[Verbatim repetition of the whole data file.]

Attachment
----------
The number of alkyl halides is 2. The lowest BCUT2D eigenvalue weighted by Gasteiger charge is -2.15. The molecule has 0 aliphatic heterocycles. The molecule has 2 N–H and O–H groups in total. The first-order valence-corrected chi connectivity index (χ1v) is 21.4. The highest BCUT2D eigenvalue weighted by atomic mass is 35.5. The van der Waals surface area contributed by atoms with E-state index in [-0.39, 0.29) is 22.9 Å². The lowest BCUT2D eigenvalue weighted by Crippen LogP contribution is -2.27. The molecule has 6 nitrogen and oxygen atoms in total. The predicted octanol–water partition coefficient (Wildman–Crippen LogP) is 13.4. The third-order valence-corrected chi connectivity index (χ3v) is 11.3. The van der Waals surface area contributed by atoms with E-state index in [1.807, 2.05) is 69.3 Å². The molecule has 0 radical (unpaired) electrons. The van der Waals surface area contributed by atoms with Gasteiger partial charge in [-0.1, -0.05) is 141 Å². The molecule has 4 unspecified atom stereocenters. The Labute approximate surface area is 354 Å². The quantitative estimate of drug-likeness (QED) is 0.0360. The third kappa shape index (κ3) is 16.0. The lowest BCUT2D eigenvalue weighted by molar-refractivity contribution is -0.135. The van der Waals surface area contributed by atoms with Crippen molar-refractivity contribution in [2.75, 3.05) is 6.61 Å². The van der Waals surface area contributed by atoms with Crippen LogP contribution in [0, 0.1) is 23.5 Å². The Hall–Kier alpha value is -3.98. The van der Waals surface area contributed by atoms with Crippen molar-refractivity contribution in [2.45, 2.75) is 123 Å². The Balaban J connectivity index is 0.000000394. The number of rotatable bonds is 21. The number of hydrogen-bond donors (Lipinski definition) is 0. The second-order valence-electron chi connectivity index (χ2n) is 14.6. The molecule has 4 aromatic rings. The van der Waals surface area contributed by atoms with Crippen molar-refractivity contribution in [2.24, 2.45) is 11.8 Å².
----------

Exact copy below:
The number of alkyl halides is 2. The lowest BCUT2D eigenvalue weighted by Gasteiger charge is -2.15. The molecule has 0 aliphatic heterocycles. The molecule has 2 N–H and O–H groups in total. The first-order valence-corrected chi connectivity index (χ1v) is 21.4. The highest BCUT2D eigenvalue weighted by atomic mass is 35.5. The van der Waals surface area contributed by atoms with E-state index in [-0.39, 0.29) is 22.9 Å². The lowest BCUT2D eigenvalue weighted by Crippen LogP contribution is -2.27. The molecule has 6 nitrogen and oxygen atoms in total. The predicted octanol–water partition coefficient (Wildman–Crippen LogP) is 13.4. The third-order valence-corrected chi connectivity index (χ3v) is 11.3. The van der Waals surface area contributed by atoms with E-state index in [1.807, 2.05) is 69.3 Å². The molecule has 0 radical (unpaired) electrons. The van der Waals surface area contributed by atoms with Gasteiger partial charge in [-0.1, -0.05) is 141 Å². The molecule has 4 unspecified atom stereocenters. The Labute approximate surface area is 354 Å². The quantitative estimate of drug-likeness (QED) is 0.0360. The third kappa shape index (κ3) is 16.0. The lowest BCUT2D eigenvalue weighted by molar-refractivity contribution is -0.135. The van der Waals surface area contributed by atoms with Crippen molar-refractivity contribution in [2.75, 3.05) is 6.61 Å². The van der Waals surface area contributed by atoms with Crippen LogP contribution in [0, 0.1) is 23.5 Å². The Hall–Kier alpha value is -3.98. The van der Waals surface area contributed by atoms with Crippen molar-refractivity contribution in [2.45, 2.75) is 123 Å². The Balaban J connectivity index is 0.000000394. The number of rotatable bonds is 21. The number of hydrogen-bond donors (Lipinski definition) is 0. The second-order valence-electron chi connectivity index (χ2n) is 14.6. The molecule has 4 aromatic rings. The van der Waals surface area contributed by atoms with Crippen molar-refractivity contribution in [2.24, 2.45) is 11.8 Å².